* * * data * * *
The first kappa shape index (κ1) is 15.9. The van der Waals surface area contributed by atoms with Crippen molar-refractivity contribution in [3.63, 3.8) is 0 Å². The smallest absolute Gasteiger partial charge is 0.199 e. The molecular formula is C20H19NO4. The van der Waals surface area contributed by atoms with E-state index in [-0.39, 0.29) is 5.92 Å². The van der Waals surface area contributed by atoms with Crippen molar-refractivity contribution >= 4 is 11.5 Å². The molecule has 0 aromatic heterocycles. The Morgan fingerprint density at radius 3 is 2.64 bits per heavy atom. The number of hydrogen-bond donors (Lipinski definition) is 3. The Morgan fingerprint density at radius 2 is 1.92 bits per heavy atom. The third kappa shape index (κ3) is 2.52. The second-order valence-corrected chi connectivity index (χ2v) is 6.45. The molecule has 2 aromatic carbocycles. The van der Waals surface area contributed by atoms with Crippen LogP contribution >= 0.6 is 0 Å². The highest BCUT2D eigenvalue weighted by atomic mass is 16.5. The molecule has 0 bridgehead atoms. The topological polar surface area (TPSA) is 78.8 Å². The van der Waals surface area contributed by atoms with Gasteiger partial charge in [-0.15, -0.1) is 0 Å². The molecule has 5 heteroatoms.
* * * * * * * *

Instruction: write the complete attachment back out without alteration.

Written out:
The first kappa shape index (κ1) is 15.9. The van der Waals surface area contributed by atoms with Crippen molar-refractivity contribution in [3.63, 3.8) is 0 Å². The smallest absolute Gasteiger partial charge is 0.199 e. The molecular formula is C20H19NO4. The van der Waals surface area contributed by atoms with E-state index in [-0.39, 0.29) is 5.92 Å². The van der Waals surface area contributed by atoms with Crippen molar-refractivity contribution >= 4 is 11.5 Å². The molecule has 0 aromatic heterocycles. The Morgan fingerprint density at radius 3 is 2.64 bits per heavy atom. The number of hydrogen-bond donors (Lipinski definition) is 3. The Morgan fingerprint density at radius 2 is 1.92 bits per heavy atom. The third kappa shape index (κ3) is 2.52. The second-order valence-corrected chi connectivity index (χ2v) is 6.45. The molecule has 2 aromatic carbocycles. The van der Waals surface area contributed by atoms with Crippen LogP contribution >= 0.6 is 0 Å². The highest BCUT2D eigenvalue weighted by atomic mass is 16.5. The molecule has 0 bridgehead atoms. The topological polar surface area (TPSA) is 78.8 Å². The van der Waals surface area contributed by atoms with Gasteiger partial charge in [-0.15, -0.1) is 0 Å². The molecule has 5 heteroatoms.